Hendrik Mans

June 15

May 27

ATOM Feeds, yay!

Crankypants now serves ATOM feeds! Here’s mine.

This was a slightly larger project than anticipated, mostly because the Crankypants code base was in need of some cleanup, and I had to take some (small) steps towards a unified interface for run-time settings first.

I couldn’t find any Crystal library for generating ATOM feeds, so I ended up creating my own ATOM module heavily inspired by ActionView’s AtomFeedHelper. Once it’s had some more time to mature, I will happily extract it into its own shard.

This is how I currently use it in Crankypants:

get "posts.atom" do
  uri = URI.parse("http://#{request.host_with_port}/")
  posts = Data.load_posts(limit: 15)

  feed = ATOM.build do |feed|
    feed.title   Crankypants.settings.site_title
    feed.link    URI.join(uri, "/").to_s
    feed.id      URI.join(uri, "/").to_s
    feed.updated posts.map { |p| p.updated_at.not_nil! }.max

    feed.author do |author|
      author.name Crankypants.settings.site_title
      author.uri  URI.join(uri, "/").to_s

    posts.each do |post|
      feed.entry do |entry|
        entry.id      URI.join(uri, post.url).to_s
        entry.title   post.title.presence || "Post from #{post.created_at}"
        entry.link    URI.join(uri, post.url).to_s
        entry.updated post.updated_at || Time.now
        entry.content post.body_html || ""

  render xml: feed

Please ignore the way I’m messing around with URI; I do want to add something soon that will make generating links more convenient, but I’m still trying to figure out the interface.

May 11

Crystal is Not Ruby, Part 1: first part of a series detailing the differences between Ruby and Crystal. The author claims that this part focuses on “the bad”, but to be honest, the points he talks about can only be considered “bad” if you’re expecting Crystal to be Ruby. Which it isn’t! Looking forward to part two.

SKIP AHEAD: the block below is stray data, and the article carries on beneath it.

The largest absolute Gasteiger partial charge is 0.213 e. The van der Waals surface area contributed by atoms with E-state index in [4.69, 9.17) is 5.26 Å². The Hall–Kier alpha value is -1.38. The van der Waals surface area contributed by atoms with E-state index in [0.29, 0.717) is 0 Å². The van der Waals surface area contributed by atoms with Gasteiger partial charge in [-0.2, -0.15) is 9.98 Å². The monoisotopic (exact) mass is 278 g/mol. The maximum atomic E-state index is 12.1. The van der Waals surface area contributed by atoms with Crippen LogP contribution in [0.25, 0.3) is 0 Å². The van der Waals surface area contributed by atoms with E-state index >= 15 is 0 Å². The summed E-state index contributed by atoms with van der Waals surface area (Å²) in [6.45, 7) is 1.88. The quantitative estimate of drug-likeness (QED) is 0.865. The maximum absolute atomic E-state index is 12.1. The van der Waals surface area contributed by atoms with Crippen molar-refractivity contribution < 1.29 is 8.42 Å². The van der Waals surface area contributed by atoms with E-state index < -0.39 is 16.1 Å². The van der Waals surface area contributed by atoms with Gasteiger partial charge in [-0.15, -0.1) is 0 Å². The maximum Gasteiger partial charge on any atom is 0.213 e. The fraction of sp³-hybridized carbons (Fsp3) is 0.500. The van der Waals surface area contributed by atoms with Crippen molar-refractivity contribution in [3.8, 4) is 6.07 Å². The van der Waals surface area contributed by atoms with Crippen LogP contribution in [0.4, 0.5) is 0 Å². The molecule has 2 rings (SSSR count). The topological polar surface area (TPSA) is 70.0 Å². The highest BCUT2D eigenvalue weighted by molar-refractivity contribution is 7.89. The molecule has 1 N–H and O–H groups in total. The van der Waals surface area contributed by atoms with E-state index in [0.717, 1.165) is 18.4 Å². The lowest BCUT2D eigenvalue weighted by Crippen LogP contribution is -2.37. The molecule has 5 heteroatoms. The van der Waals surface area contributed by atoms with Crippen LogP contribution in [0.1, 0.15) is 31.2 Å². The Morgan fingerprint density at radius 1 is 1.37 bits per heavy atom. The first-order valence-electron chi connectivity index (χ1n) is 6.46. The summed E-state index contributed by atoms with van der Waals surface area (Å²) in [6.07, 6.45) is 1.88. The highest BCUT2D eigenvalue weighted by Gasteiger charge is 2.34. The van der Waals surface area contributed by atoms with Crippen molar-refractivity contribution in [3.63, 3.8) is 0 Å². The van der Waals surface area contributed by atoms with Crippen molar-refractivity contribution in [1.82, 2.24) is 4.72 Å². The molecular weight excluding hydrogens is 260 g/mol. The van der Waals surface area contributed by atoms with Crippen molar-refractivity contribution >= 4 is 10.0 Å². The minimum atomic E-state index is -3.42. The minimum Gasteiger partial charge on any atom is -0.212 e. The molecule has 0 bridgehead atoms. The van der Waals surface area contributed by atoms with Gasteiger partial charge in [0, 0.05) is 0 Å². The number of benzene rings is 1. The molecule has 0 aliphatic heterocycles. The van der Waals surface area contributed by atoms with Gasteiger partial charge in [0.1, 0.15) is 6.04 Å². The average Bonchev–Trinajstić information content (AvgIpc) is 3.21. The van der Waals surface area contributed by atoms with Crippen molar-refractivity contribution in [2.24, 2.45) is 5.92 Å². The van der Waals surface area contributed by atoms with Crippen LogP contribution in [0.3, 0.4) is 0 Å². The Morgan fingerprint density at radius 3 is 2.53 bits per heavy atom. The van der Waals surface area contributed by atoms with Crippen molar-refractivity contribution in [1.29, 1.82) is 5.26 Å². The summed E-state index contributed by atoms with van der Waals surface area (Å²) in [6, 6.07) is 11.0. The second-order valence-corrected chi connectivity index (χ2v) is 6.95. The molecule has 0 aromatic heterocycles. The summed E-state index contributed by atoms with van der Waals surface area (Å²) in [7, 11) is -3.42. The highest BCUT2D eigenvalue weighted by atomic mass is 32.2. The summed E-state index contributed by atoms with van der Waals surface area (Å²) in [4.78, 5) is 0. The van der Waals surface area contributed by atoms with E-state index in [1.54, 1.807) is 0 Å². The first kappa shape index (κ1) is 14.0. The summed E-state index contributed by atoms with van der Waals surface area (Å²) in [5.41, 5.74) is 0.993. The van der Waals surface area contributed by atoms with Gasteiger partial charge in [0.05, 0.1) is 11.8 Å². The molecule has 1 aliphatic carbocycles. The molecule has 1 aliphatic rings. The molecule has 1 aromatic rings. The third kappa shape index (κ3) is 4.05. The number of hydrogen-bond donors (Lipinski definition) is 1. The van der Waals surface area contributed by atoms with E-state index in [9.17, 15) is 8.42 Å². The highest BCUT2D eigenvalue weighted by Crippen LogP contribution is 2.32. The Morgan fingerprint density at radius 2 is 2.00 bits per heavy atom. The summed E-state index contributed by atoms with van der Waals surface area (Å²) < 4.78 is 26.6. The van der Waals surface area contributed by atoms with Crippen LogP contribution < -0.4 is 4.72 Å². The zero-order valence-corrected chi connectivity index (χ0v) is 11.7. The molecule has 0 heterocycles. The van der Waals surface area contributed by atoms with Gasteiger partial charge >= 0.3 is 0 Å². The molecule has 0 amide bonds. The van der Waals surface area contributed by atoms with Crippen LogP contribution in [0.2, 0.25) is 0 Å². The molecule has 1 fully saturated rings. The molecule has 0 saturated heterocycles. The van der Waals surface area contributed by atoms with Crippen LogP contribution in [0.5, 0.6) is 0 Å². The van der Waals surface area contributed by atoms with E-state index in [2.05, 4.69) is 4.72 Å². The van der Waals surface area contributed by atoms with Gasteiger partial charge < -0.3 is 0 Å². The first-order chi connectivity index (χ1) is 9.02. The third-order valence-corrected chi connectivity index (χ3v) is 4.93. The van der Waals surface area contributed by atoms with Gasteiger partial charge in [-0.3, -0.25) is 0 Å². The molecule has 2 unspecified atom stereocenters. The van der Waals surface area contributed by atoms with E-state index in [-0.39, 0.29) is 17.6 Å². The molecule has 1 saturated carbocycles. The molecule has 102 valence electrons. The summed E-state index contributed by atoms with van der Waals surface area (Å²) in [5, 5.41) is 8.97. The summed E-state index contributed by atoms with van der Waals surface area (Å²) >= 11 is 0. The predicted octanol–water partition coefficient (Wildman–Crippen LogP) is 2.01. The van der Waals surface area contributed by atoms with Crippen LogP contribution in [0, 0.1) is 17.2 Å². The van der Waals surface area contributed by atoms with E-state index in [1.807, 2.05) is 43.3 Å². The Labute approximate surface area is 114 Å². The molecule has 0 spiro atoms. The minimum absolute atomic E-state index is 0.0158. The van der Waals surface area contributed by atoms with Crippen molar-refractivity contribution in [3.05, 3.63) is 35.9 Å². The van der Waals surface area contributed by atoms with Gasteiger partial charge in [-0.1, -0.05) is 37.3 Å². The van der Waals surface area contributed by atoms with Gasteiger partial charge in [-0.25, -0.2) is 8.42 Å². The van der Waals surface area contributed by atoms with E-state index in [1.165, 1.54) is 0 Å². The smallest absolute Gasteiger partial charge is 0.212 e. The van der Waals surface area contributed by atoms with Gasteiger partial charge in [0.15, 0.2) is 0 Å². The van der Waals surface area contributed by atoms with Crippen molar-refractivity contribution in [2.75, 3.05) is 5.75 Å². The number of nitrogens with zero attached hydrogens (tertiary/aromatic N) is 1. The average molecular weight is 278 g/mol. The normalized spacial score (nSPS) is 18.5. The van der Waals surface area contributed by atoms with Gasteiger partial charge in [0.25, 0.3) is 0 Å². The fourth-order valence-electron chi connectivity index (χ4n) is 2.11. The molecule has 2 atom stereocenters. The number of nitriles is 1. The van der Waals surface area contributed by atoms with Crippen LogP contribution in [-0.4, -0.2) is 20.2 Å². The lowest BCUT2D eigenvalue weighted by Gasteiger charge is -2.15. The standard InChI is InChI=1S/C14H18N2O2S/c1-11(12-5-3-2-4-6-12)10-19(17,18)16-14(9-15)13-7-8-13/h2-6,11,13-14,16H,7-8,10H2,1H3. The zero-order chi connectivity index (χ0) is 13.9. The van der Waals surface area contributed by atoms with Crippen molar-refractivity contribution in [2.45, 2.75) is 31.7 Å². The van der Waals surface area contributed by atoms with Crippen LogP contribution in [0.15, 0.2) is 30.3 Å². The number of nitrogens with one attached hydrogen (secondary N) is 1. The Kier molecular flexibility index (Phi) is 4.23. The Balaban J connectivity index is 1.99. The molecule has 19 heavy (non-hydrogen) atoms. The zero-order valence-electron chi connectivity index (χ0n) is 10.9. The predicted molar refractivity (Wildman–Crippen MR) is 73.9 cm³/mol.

May 4

Good old ImpactJS, which has had a commercial license so far, is now available as MIT-licensed open-source software. ImpactJS was the first HTML5 game framework I’ve ever used, but it’s probably never really made its move against the big dog, PhaserJS. If you’re into HTML5 game development, go grab a copy – it’s incredibly fun to use, and even comes with its own level editor.

Ruby on WebAssembly: compiling Ruby to mruby bytecode, then moving forward to Emscripten, LLVM, finally ending up in WebAssembly… it’s crazy, but apparently it works!

Includes a really nice high-level introduction to lovely mruby, a cool little piece of technology that I would have liked to see better adoption of.

Earl: Crystal service objects (Agents) on top of Crystal’s fibers. Need to take a closer look at this eventually.

May 3

Progress Report of Ruby 3 Concurrency, including a fun “proposal of new concurrency model for Ruby 3”. I like the many references to Elixir/Erlang, and I’m particularly fond of the slide that states:

We need to design a library like OTP.


Electron 2.0! Say about it what you want, but Electron is making writing desktop software easier, and that’s – all in all – A Good Thing.

April 28

Oh boy oh boy oh boy. As you can see, I'm deep in code hacking mode right now, which means I don't write much prose. But I'm so looking forward to writing more about this thing that I'm building here. Soon!